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Hoof boot recommendations

This is a discussion on Hoof boot recommendations within the Hoof Care forums, part of the Horse Health category

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        04-16-2014, 11:43 AM
      #11
    Trained
    He only pulls them when he's being a twit or if we're riding through really mushy territory. When he pulls them in the paddock or the pasture it's either in the spring when it's a swamp (we stopped shoeing in the spring last year because of this) or when he is tearing around bucking like a lunatic in the soft ground.

    If he pulled them just walking/trotting/cantering around on good ground I would definitely look at a hoof issue, but that's not the case. It's just in the mushy ground, idiot horse circumstances. Unfortunately I have a lot of mushy ground and he's kind of an idiot sometimes in the pasture and under saddle.

    He's usually only shod June, July, Aug, Sept and we go about 6-8 weeks between shoeing, so it's 3, maybe 4 times a year, so when he pulls a shoe twice in a season it's significant for me financially, even if it's not "that" often in the grand scheme of things. Especially because of course he doesn't wait to pull them right when they need to be reset, oh no, he has to do it at the beginning.

    I'll look into the venice turpentine and the durasole and talk to my farrier about it. Thank you for your boot recommendations!
         
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        04-22-2014, 11:53 PM
      #12
    Started
    It seems like just with human running shoes, what works best for the individual depends on that individual's foot shape and running style. Easyboots spun around backwards and got ripped off (and in half) by my guy on trail ride, whereas we just finished a 50 in our renegades including plenty of rock, water, hills and mud. See if you can get some used ones to try out for a bit and find out which shape(s) work best for your guy maybe?
         
        04-25-2014, 10:07 AM
      #13
    Started
    Hey MNT, if your horse is already stepping into his front heels in certain situations then a lot of commercially available hoof boots will annoy you by coming off or breaking. I have a horse who does that, and Renegades work 100% for him, no pulling off boots ever, no breaking anything either. See here for more detail:

    renegade hoof boot question

    Renegade hoof boots
    MN Tigerstripes likes this.
         
        04-25-2014, 10:24 AM
      #14
    Trained
    I've heard a lot of good about those, I'll definitely be looking into them.
         
        04-25-2014, 10:29 AM
      #15
    Started
    My barefoot trimmer recommends the Easyboot Back Country boots. They are the gloves combined with their trail model boot, which theoretically provides the best of both worlds. I've just recently ordered a pair for my horse. I'd be happy to let you know how they work for me. ^_^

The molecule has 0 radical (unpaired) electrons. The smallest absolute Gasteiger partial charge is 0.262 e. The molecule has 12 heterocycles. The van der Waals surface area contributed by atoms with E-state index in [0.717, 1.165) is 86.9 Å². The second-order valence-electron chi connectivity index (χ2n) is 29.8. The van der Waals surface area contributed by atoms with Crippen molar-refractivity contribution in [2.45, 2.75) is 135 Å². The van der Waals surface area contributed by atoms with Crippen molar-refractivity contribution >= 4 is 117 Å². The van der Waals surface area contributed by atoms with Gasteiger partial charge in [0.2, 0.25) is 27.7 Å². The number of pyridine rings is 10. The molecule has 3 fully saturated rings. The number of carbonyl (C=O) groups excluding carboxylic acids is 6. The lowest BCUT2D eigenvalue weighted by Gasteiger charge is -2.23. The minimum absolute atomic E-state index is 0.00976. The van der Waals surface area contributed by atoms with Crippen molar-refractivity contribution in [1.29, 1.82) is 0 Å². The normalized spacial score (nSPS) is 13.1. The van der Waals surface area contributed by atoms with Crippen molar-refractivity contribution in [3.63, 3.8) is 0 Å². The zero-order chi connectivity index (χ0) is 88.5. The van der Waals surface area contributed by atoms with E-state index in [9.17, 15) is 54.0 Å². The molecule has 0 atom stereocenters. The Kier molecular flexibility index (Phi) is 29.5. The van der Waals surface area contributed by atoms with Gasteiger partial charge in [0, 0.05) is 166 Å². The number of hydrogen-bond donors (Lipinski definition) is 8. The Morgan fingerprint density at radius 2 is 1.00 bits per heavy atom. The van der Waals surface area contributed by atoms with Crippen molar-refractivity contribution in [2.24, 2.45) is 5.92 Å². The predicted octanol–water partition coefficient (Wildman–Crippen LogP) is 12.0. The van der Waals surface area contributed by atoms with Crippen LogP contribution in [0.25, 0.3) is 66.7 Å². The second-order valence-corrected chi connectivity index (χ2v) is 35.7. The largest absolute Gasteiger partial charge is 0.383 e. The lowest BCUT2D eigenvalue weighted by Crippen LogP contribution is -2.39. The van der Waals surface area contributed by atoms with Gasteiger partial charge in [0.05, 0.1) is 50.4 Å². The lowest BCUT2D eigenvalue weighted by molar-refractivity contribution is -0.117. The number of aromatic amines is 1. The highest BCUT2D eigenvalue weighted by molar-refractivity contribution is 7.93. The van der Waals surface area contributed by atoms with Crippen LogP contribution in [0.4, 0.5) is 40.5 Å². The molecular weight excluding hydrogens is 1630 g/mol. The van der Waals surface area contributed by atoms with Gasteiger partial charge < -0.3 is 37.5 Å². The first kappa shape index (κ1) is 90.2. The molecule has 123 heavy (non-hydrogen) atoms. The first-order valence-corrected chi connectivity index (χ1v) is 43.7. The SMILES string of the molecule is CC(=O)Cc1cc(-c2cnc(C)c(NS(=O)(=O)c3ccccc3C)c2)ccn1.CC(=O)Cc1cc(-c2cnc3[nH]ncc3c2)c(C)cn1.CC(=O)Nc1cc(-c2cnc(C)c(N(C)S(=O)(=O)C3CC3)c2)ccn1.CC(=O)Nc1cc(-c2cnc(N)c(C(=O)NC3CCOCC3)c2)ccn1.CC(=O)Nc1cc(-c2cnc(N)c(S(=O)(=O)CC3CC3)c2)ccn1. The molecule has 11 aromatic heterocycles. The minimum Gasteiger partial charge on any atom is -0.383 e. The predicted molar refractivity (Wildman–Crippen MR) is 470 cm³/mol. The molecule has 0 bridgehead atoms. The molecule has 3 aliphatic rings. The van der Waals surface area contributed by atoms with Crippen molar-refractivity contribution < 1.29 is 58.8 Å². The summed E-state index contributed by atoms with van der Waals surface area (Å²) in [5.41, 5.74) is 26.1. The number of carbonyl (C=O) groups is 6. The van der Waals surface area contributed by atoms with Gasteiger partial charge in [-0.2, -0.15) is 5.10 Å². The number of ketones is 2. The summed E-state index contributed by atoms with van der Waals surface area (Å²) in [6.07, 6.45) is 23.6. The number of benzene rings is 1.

MN Tigerstripes and Frieda like this.
         
        06-03-2014, 04:24 PM
      #16
    Trained
    This might be a really stupid question, but I'm bouncing it around in my head anyways...
    So you know I was thinking about getting Soda boots instead of shoes, but decided to try the bell boots instead to keep him from ripping off his shoes.

    Well, I didn't trim him from November until a couple weeks ago. I know bad owner. Lol But his feet didn't look bad and neither of them tend to grow much in the winter. I didn't want to make my farrier brave the weather either and then we had that EHV-1 scare so the farrier wasn't "welcome." So it was really a culmination of things that led to the long timeframe with no farrier.

    The thing is... They were both basically fine. Soda flared a bit on his outside hinds, which is normal for him with the way he places his feet. They had length, but the riding this spring was wearing their hooves down nicely, but not quickly enough to make them sore. The extra length seemed to actually help Soda as he was barely, if at all tender on the gravel road. Tbh it was like he had shoes on.

    The farrier came out and trimmed them both to the normal length that you would trim a horse. Soda was dead ass lame, even in the paddock as soon as it dried up. Now he's fine again because they've grown out in the last 3 weeks.

    Basically my question is about the hind hoof flaring. How bad is it just to leave it be? Like if my regular riding keeps their hooves naturally trimmed to a point where they look good, aren't way long, cracked, or chipped and the only thing that doesn't look so good is the hind hoof flaring on Soda and they are both comfortable and happy to ride. Do I even need to trim their hooves during the riding months?

    This is a really odd question for me to even consider, so sorry for the book. I'm kinda thinking as I'm typing.
         
        06-03-2014, 04:41 PM
      #17
    Trained
    Oh nevermind, apparently I was/am having a brain fart day. Someone just reminded me that flaring can lead to separation. Somedays... I think I need more sleep.
         

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